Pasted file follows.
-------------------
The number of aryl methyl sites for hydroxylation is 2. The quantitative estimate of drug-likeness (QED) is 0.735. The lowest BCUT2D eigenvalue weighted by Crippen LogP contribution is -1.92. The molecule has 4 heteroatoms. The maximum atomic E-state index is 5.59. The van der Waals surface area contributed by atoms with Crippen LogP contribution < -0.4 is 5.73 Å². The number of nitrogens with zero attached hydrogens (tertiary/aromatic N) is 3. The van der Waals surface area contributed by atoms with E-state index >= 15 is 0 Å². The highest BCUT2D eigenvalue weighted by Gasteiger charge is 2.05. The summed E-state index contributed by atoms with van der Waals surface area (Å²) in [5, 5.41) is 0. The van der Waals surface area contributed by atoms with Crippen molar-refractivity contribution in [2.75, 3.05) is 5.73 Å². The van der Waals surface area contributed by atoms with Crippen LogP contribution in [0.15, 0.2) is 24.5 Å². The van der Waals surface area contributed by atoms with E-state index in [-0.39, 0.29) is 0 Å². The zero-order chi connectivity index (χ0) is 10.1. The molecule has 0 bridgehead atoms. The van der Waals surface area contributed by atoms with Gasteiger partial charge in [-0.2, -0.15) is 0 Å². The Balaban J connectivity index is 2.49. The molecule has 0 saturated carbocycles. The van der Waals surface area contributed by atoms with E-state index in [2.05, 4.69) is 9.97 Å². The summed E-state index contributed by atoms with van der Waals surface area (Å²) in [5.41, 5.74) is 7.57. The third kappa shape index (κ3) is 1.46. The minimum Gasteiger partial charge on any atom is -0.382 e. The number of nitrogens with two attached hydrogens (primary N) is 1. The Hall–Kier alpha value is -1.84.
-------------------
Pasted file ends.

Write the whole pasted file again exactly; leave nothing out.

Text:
The number of aryl methyl sites for hydroxylation is 2. The quantitative estimate of drug-likeness (QED) is 0.735. The lowest BCUT2D eigenvalue weighted by Crippen LogP contribution is -1.92. The molecule has 4 heteroatoms. The maximum atomic E-state index is 5.59. The van der Waals surface area contributed by atoms with Crippen LogP contribution < -0.4 is 5.73 Å². The number of nitrogens with zero attached hydrogens (tertiary/aromatic N) is 3. The van der Waals surface area contributed by atoms with E-state index >= 15 is 0 Å². The highest BCUT2D eigenvalue weighted by Gasteiger charge is 2.05. The summed E-state index contributed by atoms with van der Waals surface area (Å²) in [5, 5.41) is 0. The van der Waals surface area contributed by atoms with Crippen molar-refractivity contribution in [2.75, 3.05) is 5.73 Å². The van der Waals surface area contributed by atoms with Crippen LogP contribution in [0.15, 0.2) is 24.5 Å². The van der Waals surface area contributed by atoms with E-state index in [-0.39, 0.29) is 0 Å². The zero-order chi connectivity index (χ0) is 10.1. The molecule has 0 bridgehead atoms. The van der Waals surface area contributed by atoms with Gasteiger partial charge in [-0.2, -0.15) is 0 Å². The Balaban J connectivity index is 2.49. The molecule has 0 saturated carbocycles. The van der Waals surface area contributed by atoms with E-state index in [2.05, 4.69) is 9.97 Å². The summed E-state index contributed by atoms with van der Waals surface area (Å²) in [5.41, 5.74) is 7.57. The third kappa shape index (κ3) is 1.46. The minimum Gasteiger partial charge on any atom is -0.382 e. The number of nitrogens with two attached hydrogens (primary N) is 1. The Hall–Kier alpha value is -1.84.